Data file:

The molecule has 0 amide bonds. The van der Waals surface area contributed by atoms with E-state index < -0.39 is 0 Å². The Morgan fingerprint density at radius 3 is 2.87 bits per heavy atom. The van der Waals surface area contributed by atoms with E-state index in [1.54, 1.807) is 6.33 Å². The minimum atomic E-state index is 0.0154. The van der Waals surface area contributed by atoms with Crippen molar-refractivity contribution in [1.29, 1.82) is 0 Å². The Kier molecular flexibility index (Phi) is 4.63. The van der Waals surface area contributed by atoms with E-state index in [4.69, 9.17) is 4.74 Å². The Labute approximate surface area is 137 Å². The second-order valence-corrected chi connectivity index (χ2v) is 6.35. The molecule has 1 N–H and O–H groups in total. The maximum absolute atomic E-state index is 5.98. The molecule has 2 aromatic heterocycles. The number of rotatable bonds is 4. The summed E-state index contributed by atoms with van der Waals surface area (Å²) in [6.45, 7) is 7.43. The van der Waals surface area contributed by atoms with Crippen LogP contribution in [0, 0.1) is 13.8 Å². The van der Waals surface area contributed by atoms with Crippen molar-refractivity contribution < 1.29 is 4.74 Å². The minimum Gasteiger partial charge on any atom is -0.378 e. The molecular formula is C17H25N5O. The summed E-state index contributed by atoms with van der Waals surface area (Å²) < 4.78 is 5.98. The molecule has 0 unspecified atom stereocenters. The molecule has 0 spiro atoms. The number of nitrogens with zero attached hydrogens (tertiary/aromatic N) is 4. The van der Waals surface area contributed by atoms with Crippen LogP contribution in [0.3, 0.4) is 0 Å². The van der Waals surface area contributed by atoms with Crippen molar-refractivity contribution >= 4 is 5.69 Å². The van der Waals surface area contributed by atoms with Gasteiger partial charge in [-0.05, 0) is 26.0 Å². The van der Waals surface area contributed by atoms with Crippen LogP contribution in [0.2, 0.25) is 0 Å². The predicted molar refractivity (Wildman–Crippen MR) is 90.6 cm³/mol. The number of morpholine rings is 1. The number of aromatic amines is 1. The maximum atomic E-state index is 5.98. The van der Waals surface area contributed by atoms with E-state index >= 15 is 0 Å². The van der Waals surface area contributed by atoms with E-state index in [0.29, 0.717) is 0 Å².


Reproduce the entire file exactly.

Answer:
The molecule has 0 amide bonds. The van der Waals surface area contributed by atoms with E-state index < -0.39 is 0 Å². The Morgan fingerprint density at radius 3 is 2.87 bits per heavy atom. The van der Waals surface area contributed by atoms with E-state index in [1.54, 1.807) is 6.33 Å². The minimum atomic E-state index is 0.0154. The van der Waals surface area contributed by atoms with Crippen molar-refractivity contribution in [1.29, 1.82) is 0 Å². The Kier molecular flexibility index (Phi) is 4.63. The van der Waals surface area contributed by atoms with E-state index in [4.69, 9.17) is 4.74 Å². The Labute approximate surface area is 137 Å². The second-order valence-corrected chi connectivity index (χ2v) is 6.35. The molecule has 1 N–H and O–H groups in total. The maximum absolute atomic E-state index is 5.98. The molecule has 2 aromatic heterocycles. The number of rotatable bonds is 4. The summed E-state index contributed by atoms with van der Waals surface area (Å²) in [6.45, 7) is 7.43. The van der Waals surface area contributed by atoms with Crippen LogP contribution in [0, 0.1) is 13.8 Å². The van der Waals surface area contributed by atoms with Crippen molar-refractivity contribution < 1.29 is 4.74 Å². The minimum Gasteiger partial charge on any atom is -0.378 e. The molecular formula is C17H25N5O. The summed E-state index contributed by atoms with van der Waals surface area (Å²) < 4.78 is 5.98. The molecule has 0 unspecified atom stereocenters. The molecule has 0 spiro atoms. The number of nitrogens with zero attached hydrogens (tertiary/aromatic N) is 4. The van der Waals surface area contributed by atoms with Crippen LogP contribution in [0.3, 0.4) is 0 Å². The van der Waals surface area contributed by atoms with Crippen molar-refractivity contribution >= 4 is 5.69 Å². The van der Waals surface area contributed by atoms with Gasteiger partial charge in [-0.05, 0) is 26.0 Å². The van der Waals surface area contributed by atoms with Crippen LogP contribution in [0.2, 0.25) is 0 Å². The predicted molar refractivity (Wildman–Crippen MR) is 90.6 cm³/mol. The number of morpholine rings is 1. The number of aromatic amines is 1. The maximum atomic E-state index is 5.98. The van der Waals surface area contributed by atoms with E-state index >= 15 is 0 Å². The van der Waals surface area contributed by atoms with E-state index in [0.29, 0.717) is 0 Å².